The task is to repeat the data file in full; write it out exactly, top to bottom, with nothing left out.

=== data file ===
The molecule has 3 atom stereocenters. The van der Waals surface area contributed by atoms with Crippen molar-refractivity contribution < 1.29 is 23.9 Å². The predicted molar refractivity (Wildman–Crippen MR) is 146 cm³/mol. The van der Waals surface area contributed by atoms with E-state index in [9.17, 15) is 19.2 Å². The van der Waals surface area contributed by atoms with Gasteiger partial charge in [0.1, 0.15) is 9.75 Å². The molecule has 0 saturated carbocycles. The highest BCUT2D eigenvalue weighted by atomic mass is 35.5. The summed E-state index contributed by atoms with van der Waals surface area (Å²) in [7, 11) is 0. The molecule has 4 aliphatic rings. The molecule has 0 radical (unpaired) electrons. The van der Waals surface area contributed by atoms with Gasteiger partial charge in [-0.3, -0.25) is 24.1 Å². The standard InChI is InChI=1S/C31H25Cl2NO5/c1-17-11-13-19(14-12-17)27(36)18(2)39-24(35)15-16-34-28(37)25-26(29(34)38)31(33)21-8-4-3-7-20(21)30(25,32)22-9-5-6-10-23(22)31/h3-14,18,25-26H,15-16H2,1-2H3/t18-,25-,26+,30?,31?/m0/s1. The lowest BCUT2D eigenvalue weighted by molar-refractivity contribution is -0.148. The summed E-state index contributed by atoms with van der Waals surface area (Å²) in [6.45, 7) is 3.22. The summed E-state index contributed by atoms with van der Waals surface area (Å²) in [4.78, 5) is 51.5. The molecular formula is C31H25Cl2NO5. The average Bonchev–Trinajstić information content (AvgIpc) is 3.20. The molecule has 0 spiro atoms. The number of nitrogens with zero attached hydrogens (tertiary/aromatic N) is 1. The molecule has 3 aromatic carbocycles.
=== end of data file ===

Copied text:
The molecule has 3 atom stereocenters. The van der Waals surface area contributed by atoms with Crippen molar-refractivity contribution < 1.29 is 23.9 Å². The predicted molar refractivity (Wildman–Crippen MR) is 146 cm³/mol. The van der Waals surface area contributed by atoms with E-state index in [9.17, 15) is 19.2 Å². The van der Waals surface area contributed by atoms with Gasteiger partial charge in [0.1, 0.15) is 9.75 Å². The molecule has 0 saturated carbocycles. The highest BCUT2D eigenvalue weighted by atomic mass is 35.5. The summed E-state index contributed by atoms with van der Waals surface area (Å²) in [7, 11) is 0. The molecule has 4 aliphatic rings. The molecule has 0 radical (unpaired) electrons. The van der Waals surface area contributed by atoms with Gasteiger partial charge in [-0.3, -0.25) is 24.1 Å². The standard InChI is InChI=1S/C31H25Cl2NO5/c1-17-11-13-19(14-12-17)27(36)18(2)39-24(35)15-16-34-28(37)25-26(29(34)38)31(33)21-8-4-3-7-20(21)30(25,32)22-9-5-6-10-23(22)31/h3-14,18,25-26H,15-16H2,1-2H3/t18-,25-,26+,30?,31?/m0/s1. The lowest BCUT2D eigenvalue weighted by molar-refractivity contribution is -0.148. The summed E-state index contributed by atoms with van der Waals surface area (Å²) in [6.45, 7) is 3.22. The summed E-state index contributed by atoms with van der Waals surface area (Å²) in [4.78, 5) is 51.5. The molecular formula is C31H25Cl2NO5. The average Bonchev–Trinajstić information content (AvgIpc) is 3.20. The molecule has 0 spiro atoms. The number of nitrogens with zero attached hydrogens (tertiary/aromatic N) is 1. The molecule has 3 aromatic carbocycles.